Why isn’t Jesus still here?

Have you ever wondered why Jesus went back to his Father? When he rose from the dead he appeared to many people in his resurrection body. Was he a ghost? Was he wandering the earth waiting for his time? Did he have to go?

Staying here would have solved a few problems like the evidence for the resurrection. We had an empty grave but what if he had been around for the last two thousand years? Who could doubt him then?

He could have solved countless disputes about doctrine, told us which books he wanted in the Bible, which denominations had the right beliefs (if any). There would have been no need for the crusades or many other wars. He would be head of the church – all of it. He could put us straight on women in church, gay marriage, abortion, alcohol…

So why did he walk away?

Imagine a world with one ancient Jesus. He’s the only one. You might get to see him once in your lifetime unless you are very rich. You have to fly to his house and queue up to have a few seconds with him. Maybe he will come to your country and a million people show up with you.

He will be on TV no doubt and there will be podcasts and youtube videos but it won’t be personal. The wealthy will get to him and we will miss out even though his ministry is as much to the poor. Seven billion people are trying to see him at least once. What chance do we have?

The solution? Father says, “Jesus come home. Holy Spirit can achieve everything we want to do and you can work with him.”

The result is messy but now people are empowered to be like Jesus. He can say, “I tell you the truth, anyone who believes in me will do the same works I have done, and even greater works, because I am going to be with the Father.” John 14:12 NLT

As is so often the case, God’s better way was not the one we would have chosen. But we have the privilege of living like Jesus, empowered to be like him. We mess up. We get it wrong. We even head in totally the wrong direction and God smiles and trusts us.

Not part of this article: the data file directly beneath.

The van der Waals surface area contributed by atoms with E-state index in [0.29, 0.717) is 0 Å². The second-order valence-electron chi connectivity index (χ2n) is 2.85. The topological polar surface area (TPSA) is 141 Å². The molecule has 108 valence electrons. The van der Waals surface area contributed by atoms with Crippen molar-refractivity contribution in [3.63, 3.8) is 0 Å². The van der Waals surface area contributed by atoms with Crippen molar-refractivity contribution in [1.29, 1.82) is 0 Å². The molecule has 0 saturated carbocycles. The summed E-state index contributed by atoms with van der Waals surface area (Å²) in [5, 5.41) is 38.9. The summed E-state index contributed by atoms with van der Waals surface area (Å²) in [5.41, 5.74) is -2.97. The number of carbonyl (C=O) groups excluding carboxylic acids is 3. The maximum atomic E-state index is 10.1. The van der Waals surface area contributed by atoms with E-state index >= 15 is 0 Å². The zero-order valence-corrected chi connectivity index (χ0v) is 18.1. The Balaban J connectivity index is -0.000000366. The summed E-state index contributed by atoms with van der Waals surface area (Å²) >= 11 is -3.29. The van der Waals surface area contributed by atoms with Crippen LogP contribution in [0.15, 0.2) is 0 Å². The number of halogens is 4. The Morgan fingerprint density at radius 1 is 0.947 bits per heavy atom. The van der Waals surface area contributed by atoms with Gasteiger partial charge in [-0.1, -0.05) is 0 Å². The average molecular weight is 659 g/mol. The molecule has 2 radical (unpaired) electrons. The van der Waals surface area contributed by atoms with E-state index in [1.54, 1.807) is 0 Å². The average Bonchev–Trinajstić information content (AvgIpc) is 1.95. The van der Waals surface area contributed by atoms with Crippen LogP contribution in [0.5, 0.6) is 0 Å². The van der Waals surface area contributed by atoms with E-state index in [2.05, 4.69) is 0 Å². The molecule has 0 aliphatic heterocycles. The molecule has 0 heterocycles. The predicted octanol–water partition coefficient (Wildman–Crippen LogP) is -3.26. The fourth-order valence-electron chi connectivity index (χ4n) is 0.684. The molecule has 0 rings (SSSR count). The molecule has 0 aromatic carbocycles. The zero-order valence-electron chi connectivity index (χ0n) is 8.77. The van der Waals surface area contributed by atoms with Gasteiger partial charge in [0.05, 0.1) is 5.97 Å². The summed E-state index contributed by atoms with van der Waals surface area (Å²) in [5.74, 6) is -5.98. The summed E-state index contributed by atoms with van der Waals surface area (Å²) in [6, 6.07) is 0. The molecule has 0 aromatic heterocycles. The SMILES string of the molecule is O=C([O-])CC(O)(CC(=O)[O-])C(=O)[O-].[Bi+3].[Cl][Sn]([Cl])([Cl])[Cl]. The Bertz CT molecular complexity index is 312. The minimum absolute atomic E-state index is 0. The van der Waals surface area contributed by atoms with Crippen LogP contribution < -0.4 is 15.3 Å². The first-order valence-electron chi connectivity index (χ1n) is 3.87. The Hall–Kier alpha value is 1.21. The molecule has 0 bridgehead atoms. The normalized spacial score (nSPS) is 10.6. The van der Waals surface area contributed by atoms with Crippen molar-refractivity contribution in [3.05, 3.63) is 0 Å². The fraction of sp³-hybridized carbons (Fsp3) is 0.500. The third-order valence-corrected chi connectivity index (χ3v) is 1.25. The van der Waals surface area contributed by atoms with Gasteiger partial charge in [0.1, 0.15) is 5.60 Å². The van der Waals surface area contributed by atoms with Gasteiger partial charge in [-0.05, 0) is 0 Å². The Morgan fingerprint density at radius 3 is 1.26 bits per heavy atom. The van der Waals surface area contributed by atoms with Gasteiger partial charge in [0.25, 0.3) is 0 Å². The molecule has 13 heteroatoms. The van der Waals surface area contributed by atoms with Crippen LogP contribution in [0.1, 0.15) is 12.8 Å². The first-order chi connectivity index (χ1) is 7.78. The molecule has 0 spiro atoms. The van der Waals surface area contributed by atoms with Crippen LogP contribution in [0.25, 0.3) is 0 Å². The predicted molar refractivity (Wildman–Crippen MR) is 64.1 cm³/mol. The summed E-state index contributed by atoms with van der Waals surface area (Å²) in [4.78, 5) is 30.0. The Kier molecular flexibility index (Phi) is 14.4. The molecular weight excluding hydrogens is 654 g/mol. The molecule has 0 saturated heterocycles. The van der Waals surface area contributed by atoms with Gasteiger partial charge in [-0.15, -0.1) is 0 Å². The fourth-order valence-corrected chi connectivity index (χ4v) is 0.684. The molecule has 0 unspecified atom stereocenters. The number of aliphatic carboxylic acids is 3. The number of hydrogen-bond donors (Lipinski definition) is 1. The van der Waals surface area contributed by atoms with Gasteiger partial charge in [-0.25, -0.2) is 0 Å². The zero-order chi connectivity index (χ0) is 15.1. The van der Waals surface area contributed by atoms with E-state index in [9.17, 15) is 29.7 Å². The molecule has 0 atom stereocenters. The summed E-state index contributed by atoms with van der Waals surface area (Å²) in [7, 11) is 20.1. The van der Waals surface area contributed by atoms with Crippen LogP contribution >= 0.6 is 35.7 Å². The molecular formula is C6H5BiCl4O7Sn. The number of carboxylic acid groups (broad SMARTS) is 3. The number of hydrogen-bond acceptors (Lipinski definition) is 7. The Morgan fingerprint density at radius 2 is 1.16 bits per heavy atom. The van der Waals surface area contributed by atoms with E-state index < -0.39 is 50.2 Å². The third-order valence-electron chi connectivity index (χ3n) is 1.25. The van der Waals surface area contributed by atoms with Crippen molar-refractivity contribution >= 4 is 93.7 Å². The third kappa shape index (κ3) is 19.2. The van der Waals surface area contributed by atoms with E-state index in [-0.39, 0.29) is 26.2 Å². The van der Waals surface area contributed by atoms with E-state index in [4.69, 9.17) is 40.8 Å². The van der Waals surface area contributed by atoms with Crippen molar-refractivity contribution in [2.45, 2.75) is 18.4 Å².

I don’t believe God is anything like as concerned about what we believe as we are. He sees our hearts. He is love and our job is to express that love by receiving it, loving him back and giving it away.

Thanks to Unsplash for the photo.

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Happy Easter

Today we celebrate new life with eggs and flowers. Every year spring comes and we feel renewed. All of nature gears up for the new season of warmth and sunlight. Many go to church to celebrate. Sombre thoughts of sin and fasting give way to the joy of resurrection life.

Life and love is what God is about. It is all too easy to concentrate on sin and death and miss the good news that they are eternally dealt with. Yes we all die but that is not the end.

I used to know what the cross was all about but, as I get older, I realise how little I know and how much there is to know. I will never reach the unfathomable depths of God’s love. I have scratched the surface and know that God is love. He defines love and Jesus is the physical manifestation of that love now given to us to be love in this world.

Today is about life and hope. God is all about life. Every year there is a death and rebirth of many things in nature as seasons come and go. But in Jesus that changes. He lived and died and rose again never to die a second, third, fourth, hundredth death.

Easter changes things because we are restored, renewed, reassured, rescued. It is good news. Our hope is restored. God is for us.

In this is love, not that we loved God, but that He loved us and sent His Son to be the propitiation for our sins. 1 John 4:10 NASB